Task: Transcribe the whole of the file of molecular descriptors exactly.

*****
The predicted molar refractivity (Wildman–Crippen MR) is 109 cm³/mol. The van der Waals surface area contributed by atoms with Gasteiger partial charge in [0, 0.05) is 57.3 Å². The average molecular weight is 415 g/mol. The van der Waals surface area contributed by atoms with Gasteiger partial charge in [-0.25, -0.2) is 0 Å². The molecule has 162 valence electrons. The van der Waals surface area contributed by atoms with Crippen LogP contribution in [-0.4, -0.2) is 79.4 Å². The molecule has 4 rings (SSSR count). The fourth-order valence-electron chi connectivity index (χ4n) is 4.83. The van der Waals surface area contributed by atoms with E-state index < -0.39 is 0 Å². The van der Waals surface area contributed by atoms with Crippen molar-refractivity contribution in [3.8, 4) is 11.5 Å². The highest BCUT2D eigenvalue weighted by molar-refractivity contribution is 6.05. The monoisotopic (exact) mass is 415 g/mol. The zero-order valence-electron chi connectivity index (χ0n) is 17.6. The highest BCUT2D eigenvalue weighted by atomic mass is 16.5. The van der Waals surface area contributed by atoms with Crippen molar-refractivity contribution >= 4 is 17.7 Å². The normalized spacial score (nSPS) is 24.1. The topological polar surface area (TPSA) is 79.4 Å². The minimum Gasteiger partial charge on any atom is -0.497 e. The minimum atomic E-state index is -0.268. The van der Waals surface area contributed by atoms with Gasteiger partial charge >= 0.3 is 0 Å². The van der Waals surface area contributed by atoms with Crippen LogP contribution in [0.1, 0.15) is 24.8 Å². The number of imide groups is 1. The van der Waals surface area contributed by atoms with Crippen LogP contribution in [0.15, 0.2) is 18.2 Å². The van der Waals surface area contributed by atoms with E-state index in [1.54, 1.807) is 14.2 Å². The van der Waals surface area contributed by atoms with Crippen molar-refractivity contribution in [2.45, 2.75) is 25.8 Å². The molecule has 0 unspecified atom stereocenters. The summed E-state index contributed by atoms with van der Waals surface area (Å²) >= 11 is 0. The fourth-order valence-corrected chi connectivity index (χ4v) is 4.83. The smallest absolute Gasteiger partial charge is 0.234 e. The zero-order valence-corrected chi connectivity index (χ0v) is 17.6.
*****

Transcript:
The predicted molar refractivity (Wildman–Crippen MR) is 109 cm³/mol. The van der Waals surface area contributed by atoms with Gasteiger partial charge in [0, 0.05) is 57.3 Å². The average molecular weight is 415 g/mol. The van der Waals surface area contributed by atoms with Gasteiger partial charge in [-0.25, -0.2) is 0 Å². The molecule has 162 valence electrons. The van der Waals surface area contributed by atoms with Crippen LogP contribution in [-0.4, -0.2) is 79.4 Å². The molecule has 4 rings (SSSR count). The fourth-order valence-electron chi connectivity index (χ4n) is 4.83. The van der Waals surface area contributed by atoms with E-state index < -0.39 is 0 Å². The van der Waals surface area contributed by atoms with Crippen molar-refractivity contribution in [3.8, 4) is 11.5 Å². The highest BCUT2D eigenvalue weighted by molar-refractivity contribution is 6.05. The monoisotopic (exact) mass is 415 g/mol. The zero-order valence-electron chi connectivity index (χ0n) is 17.6. The highest BCUT2D eigenvalue weighted by atomic mass is 16.5. The van der Waals surface area contributed by atoms with Crippen molar-refractivity contribution >= 4 is 17.7 Å². The normalized spacial score (nSPS) is 24.1. The topological polar surface area (TPSA) is 79.4 Å². The minimum Gasteiger partial charge on any atom is -0.497 e. The minimum atomic E-state index is -0.268. The van der Waals surface area contributed by atoms with Gasteiger partial charge >= 0.3 is 0 Å². The van der Waals surface area contributed by atoms with Crippen LogP contribution in [0.1, 0.15) is 24.8 Å². The number of imide groups is 1. The van der Waals surface area contributed by atoms with Crippen LogP contribution in [0.15, 0.2) is 18.2 Å². The van der Waals surface area contributed by atoms with E-state index in [1.54, 1.807) is 14.2 Å². The van der Waals surface area contributed by atoms with Crippen molar-refractivity contribution in [2.45, 2.75) is 25.8 Å². The molecule has 0 unspecified atom stereocenters. The summed E-state index contributed by atoms with van der Waals surface area (Å²) >= 11 is 0. The fourth-order valence-corrected chi connectivity index (χ4v) is 4.83. The smallest absolute Gasteiger partial charge is 0.234 e. The zero-order valence-corrected chi connectivity index (χ0v) is 17.6.